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October 9, 2012

MRP Day 9 – Atomic Robo

Filed under: comics,reviewage,the month of relentless positivity — lexifab @ 10:56 pm

Atomic Robo is the self-proclaimed World’s Greatest Science Adventure Comic (!), and if there’s any competition for that title at all, it’s wa-a-a-a-a-a-y back in the dust somwhere. The brainchild of Brian Clevinger (writer) and Scott Wegener (artist) [1], Atomic Robo is the two-fisted action-packed adventures across the twentieth century of Nikola Tesla’s robot son, the eponymous brawny Brooklyn pug.

Atomic Robo is more-or-less an all-ages book that celebrates science, explosions, ingenious dinosaur masterminds, fiendish Nazi brains-in-jars, interdimensional horrors, resolving issues by punching them really hard (and then trying other branches of science when that doesn’t work) and amusing depictions of some of the twentieth century’s most beloved science communicators [2]. The series jumps back and forth across Atomic Robo’s 80+ year lifespan, in no readily apparent sequence [3]. Volume Two, for example, depicts his adventures fighting Nazi super-scientists during WWII, but Volume Three spans decades in his battle against a time-shifting lovecraftian (literally) horror, and Volume Five is a gangbuster-noir tale of vigilante justice in 1930’s Chicago.

Robo is (depending on when the story is set) a charming, plucky lad desperate for adventure, railing against a dull and overprotective parent, or a wise-cracking adventurer who can’t take war seriously, or a weary cynic who has lost a lot of friends but still carries on helping others and fighting the good fight, possibly because he no longer knows what else to do. But there’s no boring angsty whining – Clevinger never weighs his hero down with tedious soliloquies about death, immortality or man’s inhumanity. [4] In any incarnation, he’s lovable, mischievous and noble; he’s sometimes sarcastic, often dorky and always cheerfully willing to switch between thinking and punching as the situation demands.

The creative team promises, amongst other things, no angst and no filler issues, so the entire series – which currently runs to six collected volumes as well as a nearly-complete couple of side projects [5] – barrels along with square-jawed exuberance, slowing down only long enough for the characters to fling theories at each other about the problem at hand before diving back into the mayhem. The supporting cast comes and goes with the passage of time (and the dangers of being involved in hair-raising chaos) though there are a few who appear regularly enough to become more than names and faces.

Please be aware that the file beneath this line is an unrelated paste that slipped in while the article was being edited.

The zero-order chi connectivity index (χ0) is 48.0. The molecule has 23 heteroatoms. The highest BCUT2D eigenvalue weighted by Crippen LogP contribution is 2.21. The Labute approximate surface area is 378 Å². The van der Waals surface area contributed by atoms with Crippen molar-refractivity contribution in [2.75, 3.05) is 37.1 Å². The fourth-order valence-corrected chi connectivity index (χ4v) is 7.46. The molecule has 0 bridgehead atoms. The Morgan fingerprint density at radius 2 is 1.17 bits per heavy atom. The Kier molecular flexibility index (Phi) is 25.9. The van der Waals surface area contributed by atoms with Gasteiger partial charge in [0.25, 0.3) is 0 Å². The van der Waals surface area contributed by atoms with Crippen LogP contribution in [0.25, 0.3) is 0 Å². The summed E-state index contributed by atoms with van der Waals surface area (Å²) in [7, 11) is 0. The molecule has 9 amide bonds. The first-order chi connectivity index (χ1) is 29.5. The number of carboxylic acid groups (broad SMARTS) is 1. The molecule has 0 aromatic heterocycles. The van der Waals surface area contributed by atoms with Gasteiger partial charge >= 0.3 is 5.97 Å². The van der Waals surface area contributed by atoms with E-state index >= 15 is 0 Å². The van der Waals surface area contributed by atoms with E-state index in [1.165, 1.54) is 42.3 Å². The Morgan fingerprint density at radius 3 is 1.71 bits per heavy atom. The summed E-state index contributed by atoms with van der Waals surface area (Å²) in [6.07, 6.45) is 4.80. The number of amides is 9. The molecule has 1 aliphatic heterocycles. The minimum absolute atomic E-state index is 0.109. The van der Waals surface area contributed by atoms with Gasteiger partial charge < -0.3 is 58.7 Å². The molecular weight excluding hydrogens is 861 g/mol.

The fun of Atomic Robo is in the big, wacky pulp ideas and the sheer fun the creators have in finding ways for things to blow up. The art has a striking cartoonish style which uses shadow to great dramatic effect. It’s very reminiscent of early Mike Mignola (and his Hellboy is clearly one influence among many), which puts it squarely in my “yes, please” box. And I have to give him props for being able to depict an amazing range of emotion in the movement of Robo’s metal eyelids, which slide across otherwise-blank blue lights.

Clevinger’s dialogue is witty (“This is a grenade. I hope my clumsy robot fingers don’t do something clumsy. Oops.”) and the characters are smart, even when their situation is ridiculous (“They can’t be this large. It’s mathematically impossible. That really bothers me.”)  The action is great, the science is – well, the bits that are implausible are at least consistently so – and the whole thing is just a huge amount of wide-grinned fun. I defy anyone not to adore the sinister malevolence of the mentally unstable Doctor Dinosaur, say, or young Robo’s attempts to ingratiate himself with the  masked crimebuster Jack Tarot.

I got my digital copies of Atomic Robo through Comixology, where they are startlingly cheap [6][7]. I can’t recommend enough that you do exactly the same.

[1] Plus the usual crowd of tragically under-celebrated contributors to colours, letters, editing and suchlike. I feel bad for not including them in the review, but I know sod-all about the intricacies of what they do. Sorry folks.

[2] Constantly-exasperated early-70’s Carl Sagan alone is worth the price of admission for the entire series.

[3] A timeline of the entire series,  info-locked to avoid spoilers for stories yet to be told though amusingly teasing their titles, is available here.

[4] The closest it comes is when Robo laments “The hardest part is that I’m 83 years old. I do a great Jack Benny, but no one really gets it any more.” Killer line.

[5] Atomic Robo and the Flying She-Devils of the Pacific and Atomic Robo: Real Science Adventures

[6] if subject to the rather unfortunate DRM-soaked terms and conditions at that site.

[7] Trade paperback versions are also available through Amazon and such).

1 Comment »

  1. “Rochester!”

    I feel Robo’s pain. Volume #1 purchased.

    Comment by The Once and Future Dr Clam — October 10, 2012 @ 7:42 am

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